out of 4
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Review by Susan Granger
1½ stars out of 4
I'm a devoted Woody Allen fan but even I was hard-pressed to find
anything funny in this lackluster romantic comedy that feebly re-hashes "Annie
Hall" for a younger generation.
Jason Biggs ("American Pie") plays Jerry Falk, a younger version of Woody
Allen. He's a nerdy, neurotic New York comedy writer who is used and abused by
those near and dear to him. First there's Amanda (Christina Ricci), his
self-obsessed, aspiring-actress girl-friend who refuses to have sex with him
for months at a time while conducting torrid clandestine affairs - and who
moves her wannabe chanteuse mother (Stockard Channing) and a piano into their
tiny apartment. Then, there's Harvey (Danny DeVito), his aggressive and
annoying manager. Finally, there's his psychiatrist (William Hill) who refuses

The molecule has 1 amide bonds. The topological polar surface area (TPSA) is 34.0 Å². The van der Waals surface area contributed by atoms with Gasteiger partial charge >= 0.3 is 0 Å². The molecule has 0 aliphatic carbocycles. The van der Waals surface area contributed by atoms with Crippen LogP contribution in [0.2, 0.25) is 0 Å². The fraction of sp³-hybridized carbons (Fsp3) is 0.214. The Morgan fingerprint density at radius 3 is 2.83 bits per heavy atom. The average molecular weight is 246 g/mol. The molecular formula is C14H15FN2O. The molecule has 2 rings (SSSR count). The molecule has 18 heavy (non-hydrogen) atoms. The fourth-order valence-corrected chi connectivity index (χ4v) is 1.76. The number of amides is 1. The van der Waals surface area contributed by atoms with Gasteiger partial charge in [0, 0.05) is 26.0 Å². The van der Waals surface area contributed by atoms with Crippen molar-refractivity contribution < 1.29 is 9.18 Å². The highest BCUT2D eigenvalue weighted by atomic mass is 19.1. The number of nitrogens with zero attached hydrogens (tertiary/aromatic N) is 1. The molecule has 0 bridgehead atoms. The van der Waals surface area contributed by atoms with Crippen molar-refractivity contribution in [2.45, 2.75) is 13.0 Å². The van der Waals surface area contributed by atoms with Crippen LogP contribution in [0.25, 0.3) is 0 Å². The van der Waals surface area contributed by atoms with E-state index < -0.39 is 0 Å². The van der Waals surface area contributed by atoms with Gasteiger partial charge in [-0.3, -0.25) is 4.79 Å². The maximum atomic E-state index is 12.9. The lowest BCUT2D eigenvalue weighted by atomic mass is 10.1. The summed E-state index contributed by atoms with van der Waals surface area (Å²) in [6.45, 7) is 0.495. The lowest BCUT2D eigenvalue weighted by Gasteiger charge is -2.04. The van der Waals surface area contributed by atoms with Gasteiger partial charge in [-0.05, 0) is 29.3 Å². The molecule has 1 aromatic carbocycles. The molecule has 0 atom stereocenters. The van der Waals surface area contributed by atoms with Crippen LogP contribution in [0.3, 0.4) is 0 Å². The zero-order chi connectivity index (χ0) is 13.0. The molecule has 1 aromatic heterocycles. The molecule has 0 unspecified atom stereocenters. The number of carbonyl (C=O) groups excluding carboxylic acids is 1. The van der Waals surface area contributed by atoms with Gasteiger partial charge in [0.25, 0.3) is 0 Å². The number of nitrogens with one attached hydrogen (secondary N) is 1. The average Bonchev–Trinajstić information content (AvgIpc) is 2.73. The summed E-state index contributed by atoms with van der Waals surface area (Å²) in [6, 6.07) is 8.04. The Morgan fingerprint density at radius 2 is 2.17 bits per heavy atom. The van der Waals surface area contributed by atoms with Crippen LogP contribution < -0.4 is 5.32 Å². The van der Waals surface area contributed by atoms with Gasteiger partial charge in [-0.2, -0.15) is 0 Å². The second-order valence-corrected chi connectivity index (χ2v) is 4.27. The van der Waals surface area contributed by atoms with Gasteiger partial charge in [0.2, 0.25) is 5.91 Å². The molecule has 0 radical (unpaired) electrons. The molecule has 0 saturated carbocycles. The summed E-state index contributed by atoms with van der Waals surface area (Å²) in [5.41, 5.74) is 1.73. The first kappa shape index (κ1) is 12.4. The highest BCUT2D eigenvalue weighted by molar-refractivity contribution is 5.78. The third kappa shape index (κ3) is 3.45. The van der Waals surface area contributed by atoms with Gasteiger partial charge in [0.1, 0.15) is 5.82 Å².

to talk to him. The only light-in-his-life is his friend David Dobel (Woody
Allen), an anti-intellectual public school teacher whom he meets, daily, in
Central Park. While the paranoid Dobel rants and raves about Nazis, guns and
the Holocaust, he also offers Jerry some ironic insight into solving his
domestic and career problems.
Writer/director Woody Allen hauls out several of his "Annie Hall"
devices, like having his characters face the camera and share their angst with
the audience, along with an all-too-familiar snorting-cocaine scene that no
longer evokes laughter. While the setting is supposed to be contemporary,
Allen's allusions are disconcertingly '60s and his casting choices are bizarre
- yet it's all beautifully photographed by Daius Khondji. On the Granger Movie
Gauge of 1 to 10, "Anything Else" is a dull, depressing 4. To his credit, Woody
Allen, now 67, is finally beginning to act his age but - as one character
observes - "funny is money" - and this just isn't funny..
Copyright © 2003 Susan Granger
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